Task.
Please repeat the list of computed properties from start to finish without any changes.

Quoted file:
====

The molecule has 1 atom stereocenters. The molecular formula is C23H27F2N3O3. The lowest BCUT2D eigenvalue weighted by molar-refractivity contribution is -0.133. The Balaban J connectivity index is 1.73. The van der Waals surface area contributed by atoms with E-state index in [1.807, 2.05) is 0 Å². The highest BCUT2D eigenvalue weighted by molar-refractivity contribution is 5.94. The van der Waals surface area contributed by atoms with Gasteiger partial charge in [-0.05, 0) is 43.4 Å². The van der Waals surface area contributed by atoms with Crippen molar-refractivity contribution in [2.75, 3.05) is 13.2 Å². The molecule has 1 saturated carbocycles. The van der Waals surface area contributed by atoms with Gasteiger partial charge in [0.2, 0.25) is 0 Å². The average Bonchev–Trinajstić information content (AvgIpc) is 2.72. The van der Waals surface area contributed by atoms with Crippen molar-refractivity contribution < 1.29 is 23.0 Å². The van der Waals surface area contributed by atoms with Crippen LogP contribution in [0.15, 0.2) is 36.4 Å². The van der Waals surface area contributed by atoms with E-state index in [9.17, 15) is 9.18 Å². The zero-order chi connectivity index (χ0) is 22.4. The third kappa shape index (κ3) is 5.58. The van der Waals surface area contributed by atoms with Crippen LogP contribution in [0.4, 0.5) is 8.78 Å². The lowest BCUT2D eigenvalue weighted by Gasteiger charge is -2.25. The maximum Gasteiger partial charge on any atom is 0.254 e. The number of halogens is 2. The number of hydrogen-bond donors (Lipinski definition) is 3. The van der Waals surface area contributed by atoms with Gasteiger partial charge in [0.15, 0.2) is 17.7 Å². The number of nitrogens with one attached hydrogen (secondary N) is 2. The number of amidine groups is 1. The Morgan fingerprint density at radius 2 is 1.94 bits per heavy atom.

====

The molecule has 1 atom stereocenters. The molecular formula is C23H27F2N3O3. The lowest BCUT2D eigenvalue weighted by molar-refractivity contribution is -0.133. The Balaban J connectivity index is 1.73. The van der Waals surface area contributed by atoms with E-state index in [1.807, 2.05) is 0 Å². The highest BCUT2D eigenvalue weighted by molar-refractivity contribution is 5.94. The van der Waals surface area contributed by atoms with Gasteiger partial charge in [-0.05, 0) is 43.4 Å². The van der Waals surface area contributed by atoms with Crippen molar-refractivity contribution in [2.75, 3.05) is 13.2 Å². The molecule has 1 saturated carbocycles. The van der Waals surface area contributed by atoms with Gasteiger partial charge in [0.2, 0.25) is 0 Å². The average Bonchev–Trinajstić information content (AvgIpc) is 2.72. The van der Waals surface area contributed by atoms with Crippen molar-refractivity contribution < 1.29 is 23.0 Å². The van der Waals surface area contributed by atoms with Crippen LogP contribution in [0.15, 0.2) is 36.4 Å². The van der Waals surface area contributed by atoms with E-state index in [9.17, 15) is 9.18 Å². The zero-order chi connectivity index (χ0) is 22.4. The third kappa shape index (κ3) is 5.58. The van der Waals surface area contributed by atoms with Crippen LogP contribution in [0.4, 0.5) is 8.78 Å². The lowest BCUT2D eigenvalue weighted by Gasteiger charge is -2.25. The maximum Gasteiger partial charge on any atom is 0.254 e. The number of halogens is 2. The number of hydrogen-bond donors (Lipinski definition) is 3. The van der Waals surface area contributed by atoms with Gasteiger partial charge in [0.15, 0.2) is 17.7 Å². The number of nitrogens with one attached hydrogen (secondary N) is 2. The number of amidine groups is 1. The Morgan fingerprint density at radius 2 is 1.94 bits per heavy atom.